When we were in the caves, we were not sending job applications to each other. We were not sending job applications from cave No. 5 to cave No. 10. We went ahead and got things done. That’s what we were known for. We are go-getters. We are problem solvers. But somehow capitalist systems came and they said, “No you have to work for somebody else. That’s the only way you can make a living.”
I say that’s absolutely the wrong idea. We have to go back to our entrepreneurship [roots]. We are all entrepreneurs. The whole problem of unemployment came because of the concept of employment. If we didn’t have the concept of employment, you don’t have the problem of unemployment because everybody can be an entrepreneur. That’s what we do in Bangladesh. We address all the young people from Grameen families. We say, come up with a business idea and we’ll invest in your business. We are a social business investment fund so that you can come with any business idea. We invest in you, and you be successful and return the money that we give you. We don’t want to make money from you. All of the profit belongs to you so that you move on. Thousands and thousands of young people keep coming every month, and we keep on investing in them every month.
Every family, every school will be teaching the young people that they have two options as they grow up. You can be a job seeker or an entrepreneur, so prepare yourself which way you want to go. Today, there is no option. Everybody is told they have to get the best grades and get the best job in the world, as if jobs were the destiny of a human being. That’s belittling human beings. Human beings are not born to end up spending their whole lifetime working for somebody else.
Knowledge at Wharton: Do you see the number of social-impact businesses increasing around the world?
Yunus: I see it every day, every moment, because people really have that feeling inside of them. This my thesis of what I promoted in the book. The capitalist system is based on an interpretation that human beings are driven by self-interest, meaning selfishness. That is absolutely the wrong interpretation of a human being. A real human being is not all about selfishness. A real human being is selfishness and selflessness at the same time.
“We are human beings, and we are not born on this planet to work for somebody else.”
You double up both sides, whatever strength you want to put in each side. That’s up to your upbringing, your schooling and so on. But you have two options, and you can do both. You can create business to make money for yourself — that’s a selfishness — and you can create business to solve problems, make other people happy in the world, protect the world. That’s a selflessness, and that’s a business that we create called social business.
Social business is a non-dividend company [meant] to solve human problems. We completely eliminate the idea of making personal profit in social business. We totally dedicate ourselves to solving problems. Now that the idea of social business is growing, young people are coming with business ideas, big businesses are coming up to create social businesses alongside. I’m very happy about that. Hopefully, schools like Wharton will be teaching social business as a separate subject and also give social MBAs to young people who will be preparing to operate social businesses, manage social business, create social business.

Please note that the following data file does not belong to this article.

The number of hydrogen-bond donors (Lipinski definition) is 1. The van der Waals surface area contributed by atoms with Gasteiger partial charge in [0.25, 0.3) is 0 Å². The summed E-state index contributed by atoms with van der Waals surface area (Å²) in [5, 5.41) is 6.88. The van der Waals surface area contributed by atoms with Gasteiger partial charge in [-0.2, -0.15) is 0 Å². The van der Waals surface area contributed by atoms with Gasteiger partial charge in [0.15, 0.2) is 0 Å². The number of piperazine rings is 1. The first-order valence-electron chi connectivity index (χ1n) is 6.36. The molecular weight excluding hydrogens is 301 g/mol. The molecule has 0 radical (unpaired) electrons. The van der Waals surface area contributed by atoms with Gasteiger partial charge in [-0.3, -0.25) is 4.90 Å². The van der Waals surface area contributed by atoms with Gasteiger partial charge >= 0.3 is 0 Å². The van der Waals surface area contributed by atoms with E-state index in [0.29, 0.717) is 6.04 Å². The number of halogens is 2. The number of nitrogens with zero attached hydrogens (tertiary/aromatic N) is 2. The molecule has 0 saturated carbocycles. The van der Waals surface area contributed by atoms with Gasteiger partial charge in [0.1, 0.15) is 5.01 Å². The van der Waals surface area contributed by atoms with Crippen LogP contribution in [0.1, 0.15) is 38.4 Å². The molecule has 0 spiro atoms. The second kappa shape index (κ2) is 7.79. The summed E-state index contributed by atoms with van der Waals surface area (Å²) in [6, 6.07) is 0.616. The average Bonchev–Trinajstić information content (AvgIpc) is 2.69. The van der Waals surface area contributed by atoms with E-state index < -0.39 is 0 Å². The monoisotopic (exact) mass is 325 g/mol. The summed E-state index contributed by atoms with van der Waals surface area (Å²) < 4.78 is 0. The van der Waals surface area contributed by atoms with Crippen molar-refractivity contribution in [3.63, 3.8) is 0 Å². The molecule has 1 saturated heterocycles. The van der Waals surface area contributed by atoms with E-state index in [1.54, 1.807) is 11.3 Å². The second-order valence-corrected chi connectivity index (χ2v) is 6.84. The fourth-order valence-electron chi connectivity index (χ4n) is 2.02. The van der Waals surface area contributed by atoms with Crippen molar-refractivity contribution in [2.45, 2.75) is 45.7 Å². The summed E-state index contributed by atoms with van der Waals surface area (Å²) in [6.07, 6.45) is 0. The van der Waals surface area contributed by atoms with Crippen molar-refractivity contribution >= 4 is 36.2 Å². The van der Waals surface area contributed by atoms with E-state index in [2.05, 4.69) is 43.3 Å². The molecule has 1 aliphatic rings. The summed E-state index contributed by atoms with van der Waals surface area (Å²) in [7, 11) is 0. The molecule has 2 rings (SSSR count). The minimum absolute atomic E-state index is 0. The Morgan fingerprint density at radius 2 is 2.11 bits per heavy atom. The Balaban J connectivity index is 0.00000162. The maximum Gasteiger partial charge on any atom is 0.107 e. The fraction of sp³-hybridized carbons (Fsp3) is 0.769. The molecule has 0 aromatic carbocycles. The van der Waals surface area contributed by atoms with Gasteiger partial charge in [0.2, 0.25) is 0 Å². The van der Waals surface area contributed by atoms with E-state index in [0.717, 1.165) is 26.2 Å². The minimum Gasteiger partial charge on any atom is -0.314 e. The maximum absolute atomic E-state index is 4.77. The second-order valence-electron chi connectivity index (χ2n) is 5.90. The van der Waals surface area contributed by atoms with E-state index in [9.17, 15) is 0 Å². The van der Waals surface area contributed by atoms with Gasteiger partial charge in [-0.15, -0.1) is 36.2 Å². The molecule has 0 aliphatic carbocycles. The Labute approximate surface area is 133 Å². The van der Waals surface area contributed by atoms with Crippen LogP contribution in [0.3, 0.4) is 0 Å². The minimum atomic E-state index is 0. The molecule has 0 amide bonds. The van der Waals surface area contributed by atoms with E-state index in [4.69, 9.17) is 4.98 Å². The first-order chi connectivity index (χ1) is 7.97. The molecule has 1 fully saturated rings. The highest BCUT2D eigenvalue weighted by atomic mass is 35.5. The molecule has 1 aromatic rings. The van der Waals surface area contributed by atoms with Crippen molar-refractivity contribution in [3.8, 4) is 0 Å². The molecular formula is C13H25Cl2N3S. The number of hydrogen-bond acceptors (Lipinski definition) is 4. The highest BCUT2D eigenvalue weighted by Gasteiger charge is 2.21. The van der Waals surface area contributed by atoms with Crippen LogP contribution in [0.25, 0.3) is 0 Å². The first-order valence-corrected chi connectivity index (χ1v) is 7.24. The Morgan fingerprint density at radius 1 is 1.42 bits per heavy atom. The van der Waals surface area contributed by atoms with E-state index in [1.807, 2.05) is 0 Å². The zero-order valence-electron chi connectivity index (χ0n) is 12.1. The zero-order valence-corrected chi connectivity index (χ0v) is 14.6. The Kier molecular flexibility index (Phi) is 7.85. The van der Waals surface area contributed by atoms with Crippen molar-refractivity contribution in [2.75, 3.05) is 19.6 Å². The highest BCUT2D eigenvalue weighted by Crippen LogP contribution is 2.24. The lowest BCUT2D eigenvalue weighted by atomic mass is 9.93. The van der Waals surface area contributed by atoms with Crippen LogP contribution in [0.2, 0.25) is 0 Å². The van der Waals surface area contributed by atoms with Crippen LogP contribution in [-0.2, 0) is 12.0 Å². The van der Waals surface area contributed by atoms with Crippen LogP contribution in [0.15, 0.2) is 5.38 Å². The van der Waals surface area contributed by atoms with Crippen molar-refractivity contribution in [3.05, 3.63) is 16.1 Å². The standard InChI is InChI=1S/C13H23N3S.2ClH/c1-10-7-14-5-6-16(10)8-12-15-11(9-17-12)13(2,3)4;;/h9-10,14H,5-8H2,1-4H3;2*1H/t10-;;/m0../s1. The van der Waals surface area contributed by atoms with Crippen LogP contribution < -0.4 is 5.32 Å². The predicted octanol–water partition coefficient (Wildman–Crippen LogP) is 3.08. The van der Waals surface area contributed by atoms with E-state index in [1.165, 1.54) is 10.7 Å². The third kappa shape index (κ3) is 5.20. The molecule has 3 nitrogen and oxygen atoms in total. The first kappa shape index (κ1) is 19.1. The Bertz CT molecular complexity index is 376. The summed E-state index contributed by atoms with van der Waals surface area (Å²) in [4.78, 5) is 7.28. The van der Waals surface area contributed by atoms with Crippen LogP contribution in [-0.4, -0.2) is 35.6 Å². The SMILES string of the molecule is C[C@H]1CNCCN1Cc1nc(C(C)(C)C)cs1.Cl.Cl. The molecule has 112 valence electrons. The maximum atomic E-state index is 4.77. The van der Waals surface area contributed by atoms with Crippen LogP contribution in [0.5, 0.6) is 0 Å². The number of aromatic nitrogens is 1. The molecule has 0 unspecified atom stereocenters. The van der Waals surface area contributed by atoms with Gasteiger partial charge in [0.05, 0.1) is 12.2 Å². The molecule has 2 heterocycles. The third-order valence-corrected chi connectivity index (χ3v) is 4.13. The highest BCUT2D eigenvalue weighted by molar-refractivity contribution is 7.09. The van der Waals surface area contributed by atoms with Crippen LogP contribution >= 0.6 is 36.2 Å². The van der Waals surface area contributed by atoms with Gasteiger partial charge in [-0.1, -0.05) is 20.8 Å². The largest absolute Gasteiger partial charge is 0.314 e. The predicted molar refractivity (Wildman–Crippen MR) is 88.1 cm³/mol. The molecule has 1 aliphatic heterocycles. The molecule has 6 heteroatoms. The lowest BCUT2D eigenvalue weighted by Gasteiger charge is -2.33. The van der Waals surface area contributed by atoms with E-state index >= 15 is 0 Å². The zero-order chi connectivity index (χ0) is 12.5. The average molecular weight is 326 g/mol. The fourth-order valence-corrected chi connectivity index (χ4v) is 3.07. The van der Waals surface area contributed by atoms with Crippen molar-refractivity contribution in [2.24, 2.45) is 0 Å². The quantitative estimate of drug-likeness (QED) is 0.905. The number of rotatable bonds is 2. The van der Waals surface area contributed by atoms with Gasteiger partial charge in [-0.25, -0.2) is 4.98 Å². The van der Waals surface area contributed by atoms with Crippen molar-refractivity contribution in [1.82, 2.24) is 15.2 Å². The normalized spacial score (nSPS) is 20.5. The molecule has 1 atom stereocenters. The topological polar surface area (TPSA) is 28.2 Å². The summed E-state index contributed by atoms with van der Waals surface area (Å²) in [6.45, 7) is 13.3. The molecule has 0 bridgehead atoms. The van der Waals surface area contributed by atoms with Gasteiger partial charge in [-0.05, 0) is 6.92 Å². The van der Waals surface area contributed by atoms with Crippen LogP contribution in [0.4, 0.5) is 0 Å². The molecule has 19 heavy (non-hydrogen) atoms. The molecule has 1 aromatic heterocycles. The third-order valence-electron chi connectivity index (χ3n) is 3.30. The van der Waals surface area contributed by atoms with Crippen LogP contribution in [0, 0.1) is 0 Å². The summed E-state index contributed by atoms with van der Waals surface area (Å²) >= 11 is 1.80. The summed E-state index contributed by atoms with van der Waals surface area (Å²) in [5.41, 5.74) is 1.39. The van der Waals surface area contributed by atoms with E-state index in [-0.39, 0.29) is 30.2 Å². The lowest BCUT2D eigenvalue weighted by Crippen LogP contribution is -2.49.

Knowledge at Wharton: Why didn’t we see social businesses 50 years ago?
Yunus: We don’t have to blame ourselves for not seeing it 50 years back, but we must blame ourselves why we are not seeing it now. Why are we delaying? Look at the health care problem. Health care could be done by the businesses to make money, make profit. It’s become more expensive, more complicated, more political because they want to make money.
Health care could become a charity where government gives health care free for everybody. Many countries do that. Or health care can be social businesses — businesses that solve problems, not making money for any owners, so that they can sustain themselves. There is no tax bar on anybody. They want to make sure it becomes cheaper and cheaper every day, instead of becoming more and more expensive every day. We can try it out in one state, in one county, whatever you want to do. This is possible once you take out your glasses with dollar signs in your eyes.
You see everything [and it’s] about dollars, how to make dollars. Why don’t you for a while take the dollar-sign glasses off of your eyes and put on the social business eyes? Suddenly, you see lots of opportunity for people to come up with creative ideas, to solve the problems of the people. If we bring all of our creative energy of the whole world, all of these problems that we see every day will disappear.
Knowledge at Wharton: It almost feels like we’re at a tipping point where we’re going to see more companies decide which direction they want to go in.
“Social business is a non-dividend company [meant] to solve human problems.”
Yunus: Yes, that’s right. There is pressure on businesses to pay attention to the social causes. They are gradually getting a little bit conscious about it. That’s a good sign. But I’m saying that whether they are a mega-business, global business, local business, small business, middle[sized] business — each one of them can create a small business of social business alongside their conventional business. This is not just limited to, one guy will do it and will watch over it. Each one of us can do that and invite all of the creative activity. Once the big businesses and middle businesses get interested, suddenly so many ideas will keep coming. Today, we’ve blocked it out completely from our mind, as if all we have to do in our lives is to make money. That’s the wrong direction completely.
Knowledge at Wharton: A lot of that will rely on the entrepreneurship and the mindset that people have. They have to take the incremental steps and build on it.
Yunus: Absolutely, that’s the whole idea. As I mentioned, the families will be discussing with the young people, and the schools will be teaching them the two options of being an entrepreneur or a job seeker. And when you become an entrepreneur you, have two options. You can run a business to make money for yourself, or you can run a business to solve people’s problems. And you can do both. You can have a money-making business for yourself, and you can have a social business for yourself, and you feel good that you are doing something that touches the lives of so many people around you.
Photo credit: By University of Salford Press Office – Professor Muhammad Yunus: Building Social Business Summit, CC BY 2.0, https://commons.wikimedia.org/w/index.php?curid=38983058